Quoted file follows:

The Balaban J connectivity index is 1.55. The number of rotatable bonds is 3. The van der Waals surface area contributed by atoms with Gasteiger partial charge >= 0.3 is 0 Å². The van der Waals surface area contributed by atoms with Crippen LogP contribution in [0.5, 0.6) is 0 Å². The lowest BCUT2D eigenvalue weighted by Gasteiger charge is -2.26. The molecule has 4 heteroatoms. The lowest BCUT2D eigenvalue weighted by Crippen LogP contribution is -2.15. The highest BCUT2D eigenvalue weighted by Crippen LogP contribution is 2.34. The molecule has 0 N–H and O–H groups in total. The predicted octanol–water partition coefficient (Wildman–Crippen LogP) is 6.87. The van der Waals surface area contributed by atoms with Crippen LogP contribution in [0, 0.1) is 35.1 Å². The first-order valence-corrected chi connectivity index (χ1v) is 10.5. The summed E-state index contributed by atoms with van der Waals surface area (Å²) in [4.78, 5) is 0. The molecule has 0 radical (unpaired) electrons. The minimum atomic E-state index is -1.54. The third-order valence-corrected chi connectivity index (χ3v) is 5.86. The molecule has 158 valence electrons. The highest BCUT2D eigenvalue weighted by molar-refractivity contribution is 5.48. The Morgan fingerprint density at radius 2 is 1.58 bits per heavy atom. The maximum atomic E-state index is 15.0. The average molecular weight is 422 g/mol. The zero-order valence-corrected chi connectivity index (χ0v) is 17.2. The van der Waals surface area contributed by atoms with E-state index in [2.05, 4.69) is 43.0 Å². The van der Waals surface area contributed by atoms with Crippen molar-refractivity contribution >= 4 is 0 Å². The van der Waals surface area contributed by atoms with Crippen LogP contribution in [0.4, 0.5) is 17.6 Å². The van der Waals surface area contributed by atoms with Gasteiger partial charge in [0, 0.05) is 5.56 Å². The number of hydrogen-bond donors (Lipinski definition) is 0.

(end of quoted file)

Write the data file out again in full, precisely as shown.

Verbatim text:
The Balaban J connectivity index is 1.55. The number of rotatable bonds is 3. The van der Waals surface area contributed by atoms with Gasteiger partial charge >= 0.3 is 0 Å². The van der Waals surface area contributed by atoms with Crippen LogP contribution in [0.5, 0.6) is 0 Å². The lowest BCUT2D eigenvalue weighted by Gasteiger charge is -2.26. The molecule has 4 heteroatoms. The lowest BCUT2D eigenvalue weighted by Crippen LogP contribution is -2.15. The highest BCUT2D eigenvalue weighted by Crippen LogP contribution is 2.34. The molecule has 0 N–H and O–H groups in total. The predicted octanol–water partition coefficient (Wildman–Crippen LogP) is 6.87. The van der Waals surface area contributed by atoms with Crippen LogP contribution in [0, 0.1) is 35.1 Å². The first-order valence-corrected chi connectivity index (χ1v) is 10.5. The summed E-state index contributed by atoms with van der Waals surface area (Å²) in [4.78, 5) is 0. The molecule has 0 radical (unpaired) electrons. The minimum atomic E-state index is -1.54. The third-order valence-corrected chi connectivity index (χ3v) is 5.86. The molecule has 158 valence electrons. The highest BCUT2D eigenvalue weighted by molar-refractivity contribution is 5.48. The Morgan fingerprint density at radius 2 is 1.58 bits per heavy atom. The maximum atomic E-state index is 15.0. The average molecular weight is 422 g/mol. The zero-order valence-corrected chi connectivity index (χ0v) is 17.2. The van der Waals surface area contributed by atoms with E-state index in [2.05, 4.69) is 43.0 Å². The van der Waals surface area contributed by atoms with Crippen molar-refractivity contribution >= 4 is 0 Å². The van der Waals surface area contributed by atoms with Crippen LogP contribution in [0.4, 0.5) is 17.6 Å². The van der Waals surface area contributed by atoms with Gasteiger partial charge in [0, 0.05) is 5.56 Å². The number of hydrogen-bond donors (Lipinski definition) is 0.